Creative Connections

Today’s post by Bonnie Grove of our sister blog, Novel Matters | @BonnieGrove

Bonnie Grove

I’ve finished writing a novel this week. A three-year journey of frustration and hope. As I combed through one last time before sending it off, I lingered over the pages that contained song lyrics. There are lyrics from eight songs in the manuscript. Snippets mostly, the apt verses that fit the moment in the book, except for one song I transcribed in its entirety. The songs had to be included in the manuscript because they add a dimension of emotional expression unattainable through any other method.

Music and novels are, for me, two sides of the same storytelling coin.

When I was a kid, I had bemoaned the fact that a soundtrack did not accompany real life the way it did in movies. It wasn’t until as an adult, I looked back and saw that I had created a soundtrack for my life after all. Summers were Chicago’s power ballads on a sandy beach holding hands with a boy I’d met two days ago. And The Beach Boys singing oldies but goodies while I learned to waterski and windsurf (I was terrible at both). Grade 11 was the soundtrack to Purple Rain as my friends and I acted out each song. (I was a drama geek.) The stories in those songs became my story.

How does that happen?

I think part of the answer is that storytelling is the creative connection between people and life. Both the novel, with its long view of unfolding events, and the song with its explosion of emotion capsuled in a few verses, weave themselves into our life journeys and help us express a prism of meaning and depth we cannot articulate on our own.

The lyrics from the eight songs I included in the manuscript add emotional depth and dimension to the story. A mother holding her child sings,

Baby mine, don’t you cry.

Baby mine, dry your eyes.

Rest your head close to my heart,

never to part, baby of mine

A fisherman faced with the daunting task of making an outsider understand how his life and livelihood have been wiped out sings,

They filled their dories twice a day

They fished their poor sweet lives away

They could not imagine then

No more fish, no fishermen.

The songs become something beyond language and usher us into the place of feeling and experiencing. Story weaves into story. A novel’s reach is extended by the songs ability to quickly touch the tender talon of longing, the ache in the bone, the explosion of hope.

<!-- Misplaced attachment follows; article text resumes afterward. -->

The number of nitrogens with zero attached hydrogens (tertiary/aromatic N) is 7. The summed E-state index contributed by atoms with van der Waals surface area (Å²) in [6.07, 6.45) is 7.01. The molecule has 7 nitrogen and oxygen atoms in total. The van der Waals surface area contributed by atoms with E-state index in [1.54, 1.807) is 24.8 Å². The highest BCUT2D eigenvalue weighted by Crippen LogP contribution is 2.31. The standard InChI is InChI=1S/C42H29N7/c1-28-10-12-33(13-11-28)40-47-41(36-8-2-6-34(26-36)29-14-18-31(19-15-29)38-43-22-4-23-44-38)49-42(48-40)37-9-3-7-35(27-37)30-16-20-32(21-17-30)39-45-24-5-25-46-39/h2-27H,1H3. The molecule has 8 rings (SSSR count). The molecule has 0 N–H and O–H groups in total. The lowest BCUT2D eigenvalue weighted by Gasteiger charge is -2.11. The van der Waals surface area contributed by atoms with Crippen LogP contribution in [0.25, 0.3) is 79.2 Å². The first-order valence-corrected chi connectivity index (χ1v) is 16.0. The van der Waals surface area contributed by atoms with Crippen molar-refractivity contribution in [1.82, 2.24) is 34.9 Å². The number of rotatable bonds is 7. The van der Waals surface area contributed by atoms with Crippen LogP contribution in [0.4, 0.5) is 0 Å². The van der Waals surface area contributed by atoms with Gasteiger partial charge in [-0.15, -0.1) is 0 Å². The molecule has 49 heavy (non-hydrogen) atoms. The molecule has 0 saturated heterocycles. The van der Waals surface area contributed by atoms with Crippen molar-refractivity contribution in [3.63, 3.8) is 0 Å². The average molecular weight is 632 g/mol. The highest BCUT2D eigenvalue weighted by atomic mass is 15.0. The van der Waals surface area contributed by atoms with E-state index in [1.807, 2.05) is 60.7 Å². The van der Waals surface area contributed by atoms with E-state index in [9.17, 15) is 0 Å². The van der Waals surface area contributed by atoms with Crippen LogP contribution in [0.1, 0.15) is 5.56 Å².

I no longer bemoan the fact that life doesn’t come with a soundtrack. I’m convinced we create our own soundtrack thought the creative connection of storytelling both with the stories we read, and the music we listen to.

How about you? Which novels and/or songs have woven into the fabric of your life?


4 Responses to Creative Connections

  1. Heather Day Gilbert May 2, 2013 at 10:17 pm #

    Hmmm…novels that are part of my life…A WRINKLE IN TIME series in HS. Not to mention daily doses of Agatha Christie. ee cummings in college, maybe a little Edna St. Vincent Millay and a whole LOT of Emily Dickinson. After that, baby books and homeschooling books…and catching up on classics like JUDE THE OBSCURE. Now, trying to catch up on CBA authors since I’m trying to become one. And I love TALKING TO THE DEAD, so looking forward to your next book, Bonnie!

  2. Catherine Leggitt May 2, 2013 at 10:17 pm #

    My husband is nearly deaf so most of the time he watches tv without the sound. When I had the flue earlier this year and spent many hours on the couch, I watched “Dances With Wolves” with him and cam to a new realization of how much movie music informs our senses. That movie has very little dialogue, maybe half in Lakota. Without the music or the dialogue, the movie falls pretty flat. Music adds a sensual dimension to our lives, enriching and creating empathy and emotion. I love that you’ve included music with your novel, Bonnie. Can’t wait to read it.

  3. Bonnie Grove May 2, 2013 at 10:17 pm #

    I just picked up a copy of Jude the Obscure.
    Great to hear you enjoyed Talking to the Dead! Thanks so much .

  4. Bonnie Grove May 2, 2013 at 10:17 pm #

    I love a great movie score, Catherine. I haven’t watched Dances with Wolves in a long time, but now I think I’ll have to check it out again.

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